|Death:||Aug. 7, 1667|
WILSON, John, clergyman, born in Windsor, England, in 1588; died in Boston, Massachusetts, 7 August, 1667. Young Wilson was educated at Eton and at Cambridge, where he was graduated about 1606. He studied law three years at one of the inns of court, and took orders in the Church of England, but soon became conspicuous for his Puritanical leanings, he preached at Mortlake, Henley, Bumstead, Stoke, Clare, and Candish, and for several years was minister of Sudbury, Essex, where he was repeatedly suspended or silenced by the bishop's court for his opinions, but was befriended by Robert Rich, Earl of Warwick. Becoming interested in the colonization of Massachusetts, he and many of his neighbors embarked on 8 April, 1630, in the great fleet with John Winthrop and his associates of the Massachusetts company. He landed at Salem on 12 June, and soon afterward removed to Charlestown, where he preached under a tree, and on 30 July organized what was subsequently the 1st church in Boston, to which place the majority of the members soon removed. He was ordained teacher of the church on 27 August by imposition of hands by the several communicants. In 1631 he sailed for England, where he remained until May, 1632, and was ordained pastor in November of the latter year. He again visited England in the autumn of 1634, and remained absent a year. Soon after his return the Antinomian controversy arose in his congregation, and Governor Winthrop and Wilson fought stoutly against the faction that was led by Anne Hutchinson. While this discussion was pending, an expedition was sent against the Pequots, and Mr. Wilson was selected by lot as its chaplain. He outlived two colleagues in the ministry, John Cotton and John Norton, and was left at the age of seventy-six with the entire charge of his congregation on his hands. He continued in the active discharge of his duties until finally disabled by a fatal disease.
Sarah Talcott Wadsworth*
Elizabeth Mansfield Wilson (____ - 1658)*
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Kings Chapel Burying Ground
According to Cotton Mather, John Wilson, the learned and pious teacher and minister of the first church established in Charlestown, later the First Church of Boston, was beloved by many. In addition, he “had so nimble a Faculty of putting his Devout Thoughts into Verse, that he Signalized himself by the Greatest Frequency, perhaps, that ever Man used, of sending Poems to all Persons, in all Places, on all Occasions” and thus “was a David unto the Flocks of our Lord in the Wilderness.” Educated at King’s College, Cambridge, where he came into contact with Puritan ideas, Wilson sailed with the first group to come to Massachusetts Bay led by John Winthrop. In London in 1626 he published a lengthy poem for children entitled A Song or, Story, For the Lasting Remembrance of diuerse famous works, which God hath done in our time, better known as A Song of Deliverance, the title of the second edition published in Boston in 1680. In New England, he was prolific but published little, circulating most of his poems in manuscript. He especially excelled at composing funeral elegies based on anagrams of the name of the departed, sometimes squeezing up to six anagrams and elegies, in English and Latin, from the names of particularly eminent divines, such as his series on Thomas Shepard and John Norton. His anagrammatic elegy on Abigail Tompson, mother of the poet Benjamin Tompson, while conventionally pious, is notable for its use of the woman’s voice with its gentle critique of her minister husband’s inability to communicate the joys of heaven.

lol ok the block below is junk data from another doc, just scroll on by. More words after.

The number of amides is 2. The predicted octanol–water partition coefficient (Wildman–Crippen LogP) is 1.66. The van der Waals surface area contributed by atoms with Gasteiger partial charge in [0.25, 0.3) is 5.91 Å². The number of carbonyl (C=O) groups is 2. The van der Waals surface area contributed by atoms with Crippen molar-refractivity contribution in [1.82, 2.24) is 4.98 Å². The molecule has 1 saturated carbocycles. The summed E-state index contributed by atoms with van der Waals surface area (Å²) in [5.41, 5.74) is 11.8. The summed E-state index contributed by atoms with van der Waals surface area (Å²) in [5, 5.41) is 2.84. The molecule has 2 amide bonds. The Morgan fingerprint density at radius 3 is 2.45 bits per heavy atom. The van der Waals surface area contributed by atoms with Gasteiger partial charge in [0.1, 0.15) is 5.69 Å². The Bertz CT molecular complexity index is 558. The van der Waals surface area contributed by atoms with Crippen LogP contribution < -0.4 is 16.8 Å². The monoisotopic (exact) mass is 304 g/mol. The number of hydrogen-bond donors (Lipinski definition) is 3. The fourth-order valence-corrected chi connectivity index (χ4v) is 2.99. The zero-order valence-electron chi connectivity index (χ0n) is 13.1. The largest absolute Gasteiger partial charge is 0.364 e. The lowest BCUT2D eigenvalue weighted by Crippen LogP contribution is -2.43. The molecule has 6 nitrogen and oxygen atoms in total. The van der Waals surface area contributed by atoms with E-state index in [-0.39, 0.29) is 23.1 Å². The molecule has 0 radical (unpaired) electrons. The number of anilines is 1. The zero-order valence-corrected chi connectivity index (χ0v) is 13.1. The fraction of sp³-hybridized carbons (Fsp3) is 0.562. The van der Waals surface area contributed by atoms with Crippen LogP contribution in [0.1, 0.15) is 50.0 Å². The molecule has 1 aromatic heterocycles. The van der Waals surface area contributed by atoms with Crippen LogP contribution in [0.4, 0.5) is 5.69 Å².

The lives of John Wilson, John Norton, and John Davenport 1846 - M'Clure, Alexander W. (Alexander Wilson), 1808-1865
Ancestry and descendants of Rev. John Wilson of Boston, Mass. (1907) - Bartlett, Joseph Gardner, 1872-1927
Anagram made by Mr John Willson of Boston upon the Death of Mrs. Abigaill Tompson, and sent to her husband in Virginia, while he was sent to preach the gospell yr (1640)
American Poetry of the Seventeenth Century by Harrison T. Meserole (see page 384)